Water molecules dance in three
An international team of scientists lead by Professor Martina Havenith from Ruhr-Universität Bochum (RUB) has been able to shed new light on the properties of water at the molecular level. In particular, they were able to describe accurately the interactions between three water molecules, which contribute significantly to the energy landscape of water. The research could pave the way to better understand and predict water behaviour at different conditions, even under extreme ones. The results have been published online in the journal Angewandte Chemie on 19 April 2020.
Interactions via vibrations
Despite water at first glance looking like a simple liquid, it has many unusual properties, one of them being that it is less dense when it is frozen than when it is liquid. In the simplest way liquids are described by the interaction of their direct partners, which are mostly sufficient for a good description, but not in the case of water: The interactions in water dimers account for 75 per cent of the energy that keeps water together. Martina Havenith, head of the Bochum-based Chair of Physical Chemistry II and spokesperson for the Ruhr Explores Solvation (Resolv) Cluster of Excellence, and her colleagues from Emory University in Atlanta, US, recently published an accurate description of the interactions related to the water dimer. In order to get access to the cooperative interactions, which make up 25 per cent of the total water interaction, the water trimer had to be investigated.
Now, the team lead by Martina Havenith in collaboration with colleagues from Emory University and of the University of Mississipi, US, has been able to describe for the first time in an accurate way the interaction energy among three water molecules. They tested modern theoretical descriptions against the result of the spectroscopic fingerprint of these intermolecular interactions.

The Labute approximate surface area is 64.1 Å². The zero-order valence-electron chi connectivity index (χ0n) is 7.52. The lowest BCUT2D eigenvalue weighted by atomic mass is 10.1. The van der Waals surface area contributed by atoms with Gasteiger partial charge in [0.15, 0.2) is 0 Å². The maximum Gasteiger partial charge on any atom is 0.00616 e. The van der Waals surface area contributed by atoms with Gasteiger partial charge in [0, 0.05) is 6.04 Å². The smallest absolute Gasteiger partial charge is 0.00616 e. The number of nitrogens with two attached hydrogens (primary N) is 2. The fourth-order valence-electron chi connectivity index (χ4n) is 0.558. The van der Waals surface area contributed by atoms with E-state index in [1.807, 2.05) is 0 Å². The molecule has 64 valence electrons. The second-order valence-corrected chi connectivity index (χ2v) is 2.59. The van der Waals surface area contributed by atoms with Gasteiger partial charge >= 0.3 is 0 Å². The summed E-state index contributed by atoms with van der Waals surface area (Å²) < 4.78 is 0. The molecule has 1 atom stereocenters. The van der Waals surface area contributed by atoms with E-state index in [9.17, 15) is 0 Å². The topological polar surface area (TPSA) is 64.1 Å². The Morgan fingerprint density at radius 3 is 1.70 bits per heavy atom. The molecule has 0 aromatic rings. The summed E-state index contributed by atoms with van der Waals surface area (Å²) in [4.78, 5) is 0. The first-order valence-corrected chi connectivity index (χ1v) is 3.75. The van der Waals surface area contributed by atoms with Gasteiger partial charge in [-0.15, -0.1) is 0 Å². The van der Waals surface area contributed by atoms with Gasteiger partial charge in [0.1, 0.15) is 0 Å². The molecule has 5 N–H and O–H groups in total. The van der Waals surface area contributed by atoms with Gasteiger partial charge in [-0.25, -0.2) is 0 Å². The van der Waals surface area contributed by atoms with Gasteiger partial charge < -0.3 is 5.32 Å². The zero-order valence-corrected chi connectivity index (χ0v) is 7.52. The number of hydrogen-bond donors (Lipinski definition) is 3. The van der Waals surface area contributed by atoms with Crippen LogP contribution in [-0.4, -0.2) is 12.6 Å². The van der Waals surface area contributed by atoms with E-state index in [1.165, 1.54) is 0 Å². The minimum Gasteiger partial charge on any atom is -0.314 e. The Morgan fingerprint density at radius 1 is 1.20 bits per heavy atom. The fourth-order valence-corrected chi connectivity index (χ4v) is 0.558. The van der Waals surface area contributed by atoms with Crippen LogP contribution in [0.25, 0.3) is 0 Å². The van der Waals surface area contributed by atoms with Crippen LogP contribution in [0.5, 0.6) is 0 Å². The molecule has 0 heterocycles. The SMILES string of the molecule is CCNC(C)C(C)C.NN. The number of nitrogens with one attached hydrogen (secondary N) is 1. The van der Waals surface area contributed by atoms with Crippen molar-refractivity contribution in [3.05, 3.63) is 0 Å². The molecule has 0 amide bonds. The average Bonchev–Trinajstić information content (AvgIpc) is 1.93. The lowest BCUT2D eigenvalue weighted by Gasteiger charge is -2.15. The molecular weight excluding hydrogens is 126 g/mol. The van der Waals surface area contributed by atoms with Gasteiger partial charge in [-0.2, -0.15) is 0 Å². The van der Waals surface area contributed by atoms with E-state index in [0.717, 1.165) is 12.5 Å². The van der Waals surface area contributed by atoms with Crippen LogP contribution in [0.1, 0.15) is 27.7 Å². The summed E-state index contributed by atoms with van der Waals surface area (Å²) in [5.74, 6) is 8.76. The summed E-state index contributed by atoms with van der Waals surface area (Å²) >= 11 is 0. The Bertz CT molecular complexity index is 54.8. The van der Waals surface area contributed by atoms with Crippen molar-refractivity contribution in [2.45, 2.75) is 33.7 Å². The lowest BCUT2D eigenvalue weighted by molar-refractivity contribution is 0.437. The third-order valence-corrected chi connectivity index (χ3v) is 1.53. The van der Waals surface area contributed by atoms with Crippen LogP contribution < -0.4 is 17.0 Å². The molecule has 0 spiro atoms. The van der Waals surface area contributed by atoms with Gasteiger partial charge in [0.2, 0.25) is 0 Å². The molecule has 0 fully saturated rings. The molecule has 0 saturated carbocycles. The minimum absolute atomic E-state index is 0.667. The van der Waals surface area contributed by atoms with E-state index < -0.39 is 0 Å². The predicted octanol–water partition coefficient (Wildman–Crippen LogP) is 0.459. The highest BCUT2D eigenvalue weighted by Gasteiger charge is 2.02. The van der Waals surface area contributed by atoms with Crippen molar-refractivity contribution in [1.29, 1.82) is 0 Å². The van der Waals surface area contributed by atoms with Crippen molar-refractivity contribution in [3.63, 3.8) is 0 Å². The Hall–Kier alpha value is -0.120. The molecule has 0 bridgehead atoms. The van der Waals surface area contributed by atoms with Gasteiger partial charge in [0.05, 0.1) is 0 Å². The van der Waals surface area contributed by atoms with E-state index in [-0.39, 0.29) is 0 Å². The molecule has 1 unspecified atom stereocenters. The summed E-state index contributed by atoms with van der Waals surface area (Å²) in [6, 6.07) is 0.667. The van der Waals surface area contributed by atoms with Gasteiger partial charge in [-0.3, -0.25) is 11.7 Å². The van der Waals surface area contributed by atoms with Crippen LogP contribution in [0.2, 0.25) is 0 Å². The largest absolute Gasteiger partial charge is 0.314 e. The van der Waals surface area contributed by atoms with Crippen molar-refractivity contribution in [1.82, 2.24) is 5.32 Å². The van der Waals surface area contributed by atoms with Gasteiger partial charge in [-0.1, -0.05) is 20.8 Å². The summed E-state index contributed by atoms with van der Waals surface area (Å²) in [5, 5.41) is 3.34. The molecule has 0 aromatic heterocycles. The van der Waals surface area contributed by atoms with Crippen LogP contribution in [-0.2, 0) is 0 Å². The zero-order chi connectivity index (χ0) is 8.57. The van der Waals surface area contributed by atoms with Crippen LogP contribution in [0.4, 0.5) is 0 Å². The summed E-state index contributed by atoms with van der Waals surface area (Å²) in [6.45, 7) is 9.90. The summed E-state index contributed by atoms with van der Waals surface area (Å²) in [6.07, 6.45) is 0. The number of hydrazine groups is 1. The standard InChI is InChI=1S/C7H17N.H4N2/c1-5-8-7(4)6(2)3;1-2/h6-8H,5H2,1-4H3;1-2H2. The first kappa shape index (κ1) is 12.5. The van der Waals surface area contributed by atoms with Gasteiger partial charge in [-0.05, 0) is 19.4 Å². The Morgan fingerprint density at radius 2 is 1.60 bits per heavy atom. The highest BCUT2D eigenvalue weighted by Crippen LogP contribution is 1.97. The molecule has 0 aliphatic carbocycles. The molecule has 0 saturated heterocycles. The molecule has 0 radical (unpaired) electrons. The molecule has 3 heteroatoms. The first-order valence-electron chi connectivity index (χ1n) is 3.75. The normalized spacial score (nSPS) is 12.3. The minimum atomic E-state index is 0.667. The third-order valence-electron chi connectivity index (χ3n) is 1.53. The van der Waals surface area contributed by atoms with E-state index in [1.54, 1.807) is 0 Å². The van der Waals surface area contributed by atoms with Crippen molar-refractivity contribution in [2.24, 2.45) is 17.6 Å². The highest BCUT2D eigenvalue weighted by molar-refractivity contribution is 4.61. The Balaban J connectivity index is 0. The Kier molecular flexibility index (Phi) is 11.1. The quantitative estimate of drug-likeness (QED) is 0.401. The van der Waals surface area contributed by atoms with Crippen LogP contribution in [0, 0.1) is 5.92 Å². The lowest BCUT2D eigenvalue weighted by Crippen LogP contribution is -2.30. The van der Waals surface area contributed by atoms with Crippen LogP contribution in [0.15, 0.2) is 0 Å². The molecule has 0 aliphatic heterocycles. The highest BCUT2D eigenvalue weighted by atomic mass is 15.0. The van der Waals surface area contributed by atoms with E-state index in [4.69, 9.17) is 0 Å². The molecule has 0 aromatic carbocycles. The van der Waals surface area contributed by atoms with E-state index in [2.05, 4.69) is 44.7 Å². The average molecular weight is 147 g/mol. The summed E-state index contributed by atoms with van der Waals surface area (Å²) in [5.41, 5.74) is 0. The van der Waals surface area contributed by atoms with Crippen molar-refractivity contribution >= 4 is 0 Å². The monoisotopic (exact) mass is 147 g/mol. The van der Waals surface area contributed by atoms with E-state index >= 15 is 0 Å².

Obstacles for experimental research
For more than 40 years, scientists have developed computational models and simulations to describe the energies involved in the water trimer. Experiments have been less successful, despite some pioneer insights in gas phase studies, and they rely on spectroscopy. The technique works by irradiating a water sample with radiation and recording how much light has been absorbed. The obtained pattern is related to the different type of excitations of intermolecular motions involving more than one water molecules. Unfortunately, to obtain these spectroscopic fingerprints for water dimers and trimers, one needs to irradiate in the terahertz frequency region. And laser sources that provide high-power have been lacking for that frequency region.
This technical gap has been filled only recently. In the current publication, the RUB scientists used the free electron lasers at Radboud University in Nijmegen in The Netherlands, which allows for high powers in the terahertz frequency region. The laser was applied through tiny droplets of superfluid helium, which is cooled down at extremely low temperatures, to minus 272,75 degrees Celsius. These droplets can collect water molecules one by one, allowing to isolate small aggregates of dimers and trimers. In this way the scientists were able to irradiate exactly the molecules they wanted to and to acquire the first comprehensive spectrum of the water trimer in the terahertz frequency region.
The experimental observations of the intermolecular vibrations were compared to and interpreted using high level quantum calculations. In this way the scientists could analyse the spectrum and assign up to six different intermolecular vibrations.